The use of law-enforcement agencies for blatantly political purposes should be anathema in a healthy democracy. But President Donald Trump doesn't agree, as evidenced by the announcement that the Justice Department has begun a baseless antitrust investigation of Ford, Honda, Volkswagen and BMW of North America.
Under federal law, an antitrust violation exists when companies work together in restraint of trade; a company attempts to monopolize an industry; or companies engage in unfair methods of competition, including using deceptive ads. Ford, Honda, Volkswagen and BMW have done nothing of this sort. Their alleged misdeed: agreeing in July to follow California's standards on gas mileage targets – instead of the weaker rules sought by the Trump administration – because they want a clearer business climate and a cleaner environment.
Their voluntary, publicly disclosed agreement is hardly an illegally collusive act. Two months ago, the National Highway Traffic Safety Administration said automakers were free to pursue stronger mileage standards than those set by the feds. Margo Oge, a senior EPA official for 18 years under Republican and Democratic presidents alike, told The Washington Post that the Justice Department's insinuation of illegality "doesn't pass the laugh test."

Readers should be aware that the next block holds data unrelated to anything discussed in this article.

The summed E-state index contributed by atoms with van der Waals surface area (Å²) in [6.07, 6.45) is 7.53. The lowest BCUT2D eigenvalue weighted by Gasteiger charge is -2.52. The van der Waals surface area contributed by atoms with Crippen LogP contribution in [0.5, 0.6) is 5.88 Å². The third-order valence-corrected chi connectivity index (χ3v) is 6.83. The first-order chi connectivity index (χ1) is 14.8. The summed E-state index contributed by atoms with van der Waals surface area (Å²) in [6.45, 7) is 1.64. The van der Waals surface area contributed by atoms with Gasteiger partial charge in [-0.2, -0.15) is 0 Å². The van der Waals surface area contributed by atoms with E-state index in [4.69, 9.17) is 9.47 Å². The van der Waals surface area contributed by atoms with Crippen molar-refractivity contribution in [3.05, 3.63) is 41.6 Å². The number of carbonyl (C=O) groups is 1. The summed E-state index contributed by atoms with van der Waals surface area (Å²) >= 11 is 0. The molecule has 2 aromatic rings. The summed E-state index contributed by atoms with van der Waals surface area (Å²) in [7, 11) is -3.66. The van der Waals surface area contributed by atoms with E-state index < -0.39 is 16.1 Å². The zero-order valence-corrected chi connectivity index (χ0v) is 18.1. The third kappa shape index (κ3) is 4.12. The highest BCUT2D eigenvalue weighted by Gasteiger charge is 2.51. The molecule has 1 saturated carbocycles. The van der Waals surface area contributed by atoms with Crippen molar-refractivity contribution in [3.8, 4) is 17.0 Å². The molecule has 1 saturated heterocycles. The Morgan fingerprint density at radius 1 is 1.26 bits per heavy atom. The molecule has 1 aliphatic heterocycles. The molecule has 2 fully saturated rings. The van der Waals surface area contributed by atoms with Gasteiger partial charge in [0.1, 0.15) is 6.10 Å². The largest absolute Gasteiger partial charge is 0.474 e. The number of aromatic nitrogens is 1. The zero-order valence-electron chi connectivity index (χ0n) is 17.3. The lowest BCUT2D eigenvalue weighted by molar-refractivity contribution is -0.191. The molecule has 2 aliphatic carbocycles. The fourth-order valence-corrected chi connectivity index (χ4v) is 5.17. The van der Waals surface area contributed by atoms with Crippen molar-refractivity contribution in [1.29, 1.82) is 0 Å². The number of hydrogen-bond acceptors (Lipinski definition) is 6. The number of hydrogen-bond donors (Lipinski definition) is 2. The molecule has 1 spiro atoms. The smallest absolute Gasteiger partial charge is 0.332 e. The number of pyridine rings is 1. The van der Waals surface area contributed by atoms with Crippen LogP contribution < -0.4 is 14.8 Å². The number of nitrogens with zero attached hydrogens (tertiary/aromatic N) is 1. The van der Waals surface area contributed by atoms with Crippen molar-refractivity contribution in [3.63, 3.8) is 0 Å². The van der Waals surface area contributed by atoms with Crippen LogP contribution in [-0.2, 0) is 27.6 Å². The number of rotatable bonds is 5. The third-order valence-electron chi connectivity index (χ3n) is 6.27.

The good news is it seems unlikely the courts will accept the definition of antitrust as anything the president doesn't like. The bad news is even their rejection won't likely stop the 45th president from further attempts to deform and deface democracy.